BREAKING NEWS
Aaron Cruden left out of All Blacks trip to Argentina over alcohol incident ... Read more
Close

Vintage reads: The story of a New Zealand river

RACHEL POPE
Last updated 11:53 09/06/2014

Relevant offers

Welcome to our new series on old books at risk of being forgotten contributed by our local library and Browsers bookshop owner Rachel Pope.

Rachel kicks off with a New Zealand classic. 

THE STORY OF A NEW ZEALAND RIVER

by Jane Mander

This is a title I always make sure I have on my shelves if I can. I decided to read it because I felt I should, which immediately made it feel like homework. But I loved it!

Jane Mander wrote the novel in 1920 and it's set in the Kaipara, where she in fact lived for a time. Alice arrives from England with her daughter Asia, to marry Tom Roland. Roland is a pioneer intent on making his fortune, and he sets about stripping the Kaipara of its kauri. Alice makes a life for herself and her daughter amongst the sawmillers, the gum-diggers and the neighbours in the small community. Female friendship and educated company are thin on the ground.

Alice anxiously raises her daughter, educating her as best she can. Asia becomes an accomplished pianist and is no doubt proficient in all things that a fine young lady should be! But Asia learns so much more, and this is what makes her a truly remarkable character. She sails a yacht up and down the harbour, as this is their only means of transport in and out of the region. In another scene she lays out the body of a gum-digger. Lastly, and in complete secrecy, she takes a lover.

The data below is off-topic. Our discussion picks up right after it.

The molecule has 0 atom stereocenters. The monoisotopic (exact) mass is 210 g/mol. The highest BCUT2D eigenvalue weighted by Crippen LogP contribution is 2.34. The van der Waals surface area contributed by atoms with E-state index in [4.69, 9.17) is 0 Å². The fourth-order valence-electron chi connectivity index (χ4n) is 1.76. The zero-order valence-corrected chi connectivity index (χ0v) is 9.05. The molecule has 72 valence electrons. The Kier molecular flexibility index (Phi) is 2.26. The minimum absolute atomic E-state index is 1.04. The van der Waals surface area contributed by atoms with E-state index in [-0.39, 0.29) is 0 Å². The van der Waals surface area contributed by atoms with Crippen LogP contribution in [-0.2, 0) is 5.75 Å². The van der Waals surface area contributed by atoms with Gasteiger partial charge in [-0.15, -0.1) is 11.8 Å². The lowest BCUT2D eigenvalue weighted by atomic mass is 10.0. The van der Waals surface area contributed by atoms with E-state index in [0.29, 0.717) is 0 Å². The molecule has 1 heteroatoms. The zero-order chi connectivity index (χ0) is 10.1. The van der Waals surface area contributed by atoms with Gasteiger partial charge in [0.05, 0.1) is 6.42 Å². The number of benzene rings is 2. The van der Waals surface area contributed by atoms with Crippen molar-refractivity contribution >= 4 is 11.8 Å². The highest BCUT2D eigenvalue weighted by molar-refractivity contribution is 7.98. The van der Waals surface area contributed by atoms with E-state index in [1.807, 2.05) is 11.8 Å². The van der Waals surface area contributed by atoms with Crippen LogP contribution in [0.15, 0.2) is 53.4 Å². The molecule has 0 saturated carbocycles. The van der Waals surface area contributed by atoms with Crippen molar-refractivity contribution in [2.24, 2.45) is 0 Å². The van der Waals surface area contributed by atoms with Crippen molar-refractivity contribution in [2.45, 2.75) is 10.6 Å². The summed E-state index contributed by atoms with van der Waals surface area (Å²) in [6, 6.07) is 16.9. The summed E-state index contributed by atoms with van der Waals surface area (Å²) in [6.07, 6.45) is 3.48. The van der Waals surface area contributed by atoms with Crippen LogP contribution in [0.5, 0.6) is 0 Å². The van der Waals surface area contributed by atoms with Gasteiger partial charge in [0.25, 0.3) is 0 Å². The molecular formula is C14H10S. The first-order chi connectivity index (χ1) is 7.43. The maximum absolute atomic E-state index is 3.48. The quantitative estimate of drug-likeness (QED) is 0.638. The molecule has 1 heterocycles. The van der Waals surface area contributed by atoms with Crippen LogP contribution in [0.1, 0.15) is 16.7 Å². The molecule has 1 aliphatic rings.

Asia relishes her freedom and just flourishes. By contrast, Alice's adjustment to her new country is slow, stilted and sometimes painful. This is sometimes of her own making, and at other times not.

This novel was heavily criticised in New Zealand on publication because of its themes of love and relationships. Mander was even described as "sex-obsessed". She defended herself by saying she simply wrote what she felt was the truth. Fortunately she was out of the country at the time of publication. She left New Zealand and in 1912, after a couple of years in Sydney, she went to study journalism at Columbia University in New York. There she was active in the suffragette movement as well as working and excelling at her studies. A remarkable writer and a remarkable book!

Ad Feedback

- Waikato

Comments

Special offers

Featured Promotions

Sponsored Content